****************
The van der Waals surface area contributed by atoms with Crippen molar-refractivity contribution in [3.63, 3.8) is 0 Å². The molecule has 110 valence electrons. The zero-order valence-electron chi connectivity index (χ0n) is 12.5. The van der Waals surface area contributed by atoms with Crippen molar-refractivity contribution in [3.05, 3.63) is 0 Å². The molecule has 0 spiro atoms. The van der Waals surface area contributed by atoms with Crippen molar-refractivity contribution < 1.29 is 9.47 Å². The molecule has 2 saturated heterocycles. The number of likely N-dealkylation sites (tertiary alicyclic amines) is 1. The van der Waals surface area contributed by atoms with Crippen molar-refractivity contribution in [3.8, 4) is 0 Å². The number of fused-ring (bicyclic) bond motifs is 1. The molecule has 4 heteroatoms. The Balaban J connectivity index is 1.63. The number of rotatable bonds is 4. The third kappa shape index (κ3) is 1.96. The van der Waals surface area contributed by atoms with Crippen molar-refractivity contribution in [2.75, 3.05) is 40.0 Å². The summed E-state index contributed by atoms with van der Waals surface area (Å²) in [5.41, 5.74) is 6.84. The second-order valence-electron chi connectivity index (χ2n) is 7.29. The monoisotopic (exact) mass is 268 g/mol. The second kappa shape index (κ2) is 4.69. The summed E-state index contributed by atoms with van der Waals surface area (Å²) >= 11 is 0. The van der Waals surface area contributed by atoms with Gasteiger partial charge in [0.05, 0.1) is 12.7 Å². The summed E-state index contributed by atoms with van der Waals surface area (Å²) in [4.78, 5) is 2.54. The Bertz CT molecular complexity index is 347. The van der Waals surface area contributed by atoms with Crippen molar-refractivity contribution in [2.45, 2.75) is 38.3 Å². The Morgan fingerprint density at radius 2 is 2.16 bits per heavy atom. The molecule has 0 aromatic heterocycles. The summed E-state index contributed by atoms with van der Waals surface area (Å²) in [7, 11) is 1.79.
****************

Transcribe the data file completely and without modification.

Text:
The van der Waals surface area contributed by atoms with Crippen molar-refractivity contribution in [3.63, 3.8) is 0 Å². The molecule has 110 valence electrons. The zero-order valence-electron chi connectivity index (χ0n) is 12.5. The van der Waals surface area contributed by atoms with Crippen molar-refractivity contribution in [3.05, 3.63) is 0 Å². The molecule has 0 spiro atoms. The van der Waals surface area contributed by atoms with Crippen molar-refractivity contribution < 1.29 is 9.47 Å². The molecule has 2 saturated heterocycles. The number of likely N-dealkylation sites (tertiary alicyclic amines) is 1. The van der Waals surface area contributed by atoms with Crippen molar-refractivity contribution in [3.8, 4) is 0 Å². The number of fused-ring (bicyclic) bond motifs is 1. The molecule has 4 heteroatoms. The Balaban J connectivity index is 1.63. The number of rotatable bonds is 4. The third kappa shape index (κ3) is 1.96. The van der Waals surface area contributed by atoms with Crippen molar-refractivity contribution in [2.75, 3.05) is 40.0 Å². The summed E-state index contributed by atoms with van der Waals surface area (Å²) in [5.41, 5.74) is 6.84. The second-order valence-electron chi connectivity index (χ2n) is 7.29. The monoisotopic (exact) mass is 268 g/mol. The second kappa shape index (κ2) is 4.69. The summed E-state index contributed by atoms with van der Waals surface area (Å²) >= 11 is 0. The van der Waals surface area contributed by atoms with Gasteiger partial charge in [0.05, 0.1) is 12.7 Å². The summed E-state index contributed by atoms with van der Waals surface area (Å²) in [4.78, 5) is 2.54. The Bertz CT molecular complexity index is 347. The van der Waals surface area contributed by atoms with Crippen molar-refractivity contribution in [2.45, 2.75) is 38.3 Å². The Morgan fingerprint density at radius 2 is 2.16 bits per heavy atom. The molecule has 0 aromatic heterocycles. The summed E-state index contributed by atoms with van der Waals surface area (Å²) in [7, 11) is 1.79.